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For decades the big brands – the likes of Nike, adidas and Reebok – have dominated the field in sportswear. Now, with category sales growing at a pace around the globe, a flurry of fresh contenders are arriving targeting performance clothing in particular. Regardless of the 23% total value growth predicted in global sportswear to 2017, getting a sportswear brand off the ground is a tough proposition. Euromonitor International looks at what tactics start-up sportswear brands are employing – and how their arrival might impact on the category.
For new arrivals in sportswear to succeed a unique brand positioning is vital – simply following in the footsteps of the established brand leaders isn’t a strategy for success. Targeting smaller sports that are growing in popularity has potential. MooMotion, for example, a New York-based start-up that began life in 2012 produces cycling and triathlon gear for women – both sports growing in popularity. Focusing on a particular sport means the brand can understand the needs of the athlete they’re targeting, fine tuning their products for the relevant sport and giving themselves a fighting chance against the big name brands.
Canada’s Lululemon is a prime example of how being an expert in the chosen field can result in success. Since its creation in 1998, Lululemon has steadily acquired 1.2% of the North American performance sportswear market by focusing its attention on yoga wear for women. It must be acknowledged however that the company has faced problems over recent months – sheer yoga pants hit the headlines when recalled in early 2013, bringing doubts over product performance, then the problem was exacerbated when the company founder implied that larger sized women were at the root of the problem rather than the garment itself. Despite a good start, the brand now faces the challenge of rebuilding its image.
With yoga pants priced up to US$100, prior to the faulty products of 2013 at least, Lululemon had also proven that provided the quality and brand positioning is right, start-up sportswear brands don’t need rock bottom prices. However, a delicate balance must be struck. New arrivals in sportswear need to be priced competitively with the big brands – if not consumers may never give them a try, ruling them out on the basis of cost. Price too low however and consumers may assume that performance won’t be up to scratch. Without the huge economies of scale afforded to the category’s global players, balancing the books is certainly a difficult proposition for sportswear start-ups, but the key is to be competitive without hugely undercutting the big name brands.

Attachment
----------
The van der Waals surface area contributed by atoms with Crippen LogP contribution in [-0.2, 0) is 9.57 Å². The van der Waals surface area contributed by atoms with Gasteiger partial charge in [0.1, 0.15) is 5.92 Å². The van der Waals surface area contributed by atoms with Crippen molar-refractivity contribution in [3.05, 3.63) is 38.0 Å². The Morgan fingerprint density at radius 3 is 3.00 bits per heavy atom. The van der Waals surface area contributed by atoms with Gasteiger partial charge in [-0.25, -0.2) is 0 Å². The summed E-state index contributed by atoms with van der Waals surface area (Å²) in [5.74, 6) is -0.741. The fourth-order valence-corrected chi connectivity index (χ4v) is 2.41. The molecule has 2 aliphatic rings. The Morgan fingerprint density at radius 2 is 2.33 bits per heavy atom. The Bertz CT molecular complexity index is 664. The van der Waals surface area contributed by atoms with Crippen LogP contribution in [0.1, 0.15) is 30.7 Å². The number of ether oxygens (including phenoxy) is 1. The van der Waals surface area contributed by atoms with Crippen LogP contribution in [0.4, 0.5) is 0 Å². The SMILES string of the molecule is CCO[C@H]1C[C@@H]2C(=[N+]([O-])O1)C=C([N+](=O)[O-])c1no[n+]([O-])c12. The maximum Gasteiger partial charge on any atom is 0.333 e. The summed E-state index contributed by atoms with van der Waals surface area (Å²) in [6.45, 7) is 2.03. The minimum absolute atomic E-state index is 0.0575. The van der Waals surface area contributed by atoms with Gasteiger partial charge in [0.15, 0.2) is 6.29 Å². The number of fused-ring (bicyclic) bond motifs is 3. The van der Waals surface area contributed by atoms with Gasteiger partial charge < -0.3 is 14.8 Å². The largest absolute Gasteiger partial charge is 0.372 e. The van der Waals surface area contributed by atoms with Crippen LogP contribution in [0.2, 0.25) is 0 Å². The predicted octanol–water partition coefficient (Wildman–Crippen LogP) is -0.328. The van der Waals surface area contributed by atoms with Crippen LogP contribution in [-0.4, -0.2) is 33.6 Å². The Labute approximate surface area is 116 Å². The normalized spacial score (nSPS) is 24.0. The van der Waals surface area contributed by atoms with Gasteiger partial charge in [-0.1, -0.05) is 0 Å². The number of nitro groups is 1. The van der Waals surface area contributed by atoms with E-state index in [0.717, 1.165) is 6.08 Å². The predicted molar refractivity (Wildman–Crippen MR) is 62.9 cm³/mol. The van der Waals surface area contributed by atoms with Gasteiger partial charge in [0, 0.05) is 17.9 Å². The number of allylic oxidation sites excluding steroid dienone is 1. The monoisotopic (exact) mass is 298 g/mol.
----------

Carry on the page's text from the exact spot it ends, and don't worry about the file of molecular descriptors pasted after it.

Utilising social media is proving a great way for new entrants to the sportswear market to get out of the blocks, acting as a great leveller by allowing big and small brands alike access to their consumers on an even playing field. In 2013 Tribesports launched the first performance sportswear brand to be funded through crowdsourcing. The Tribesports range was entirely funded via Kickstarter, with those making a financial contribution given a say in product design. Prior to launching its apparel range Tribesports nurtured a large online community, with more than 200,000 members all pushing each other to achieve their fitness goals. What better way to get a sportswear range off the ground than by targeting it at a pre-established community of fitness fans already engaged with the brand? For sportswear start-ups, a social media strategy is as vital as the warm up before a race.
Lastly, another strategy adopted by sportswear start-ups is to play on social responsibility. With sportswear’s major players having historically come under fire for falling short on issues of social and ethical responsibility, this is an area where smaller companies can stand out from the crowd. Janji, for example, a Boston-based company producing running clothing, donates US$4 to charities providing food and water around the world for every item it sells. Although the likes of Janji are currently targeting a niche group of ethically-minded consumers, concerns over the ethical sourcing of apparel are likely to gain momentum in the mainstream, indicating that socially responsible sportswear holds potential as a future prospect.
While the likes of Nike and adidas don’t need to worry too much about being usurped from their medal winning positions in global sportswear in the immediate future, they must however keep a tactical eye on their new opponents – especially close to home. In its home market of Canada Lululemon has quickly amassed 6% of the sportswear market to become the category’s second largest brand, behind only Nike, overtaking adidas in 2012, proving a new arrival that gets its offering right can make significant headway – although only time will tell if Lululemon’s impressive growth trajectory can be maintained after last year’s difficulties.
While some of the category’s new arrivals won’t last the distance, with so many new competitors joining the race, now is an exciting time in sportswear.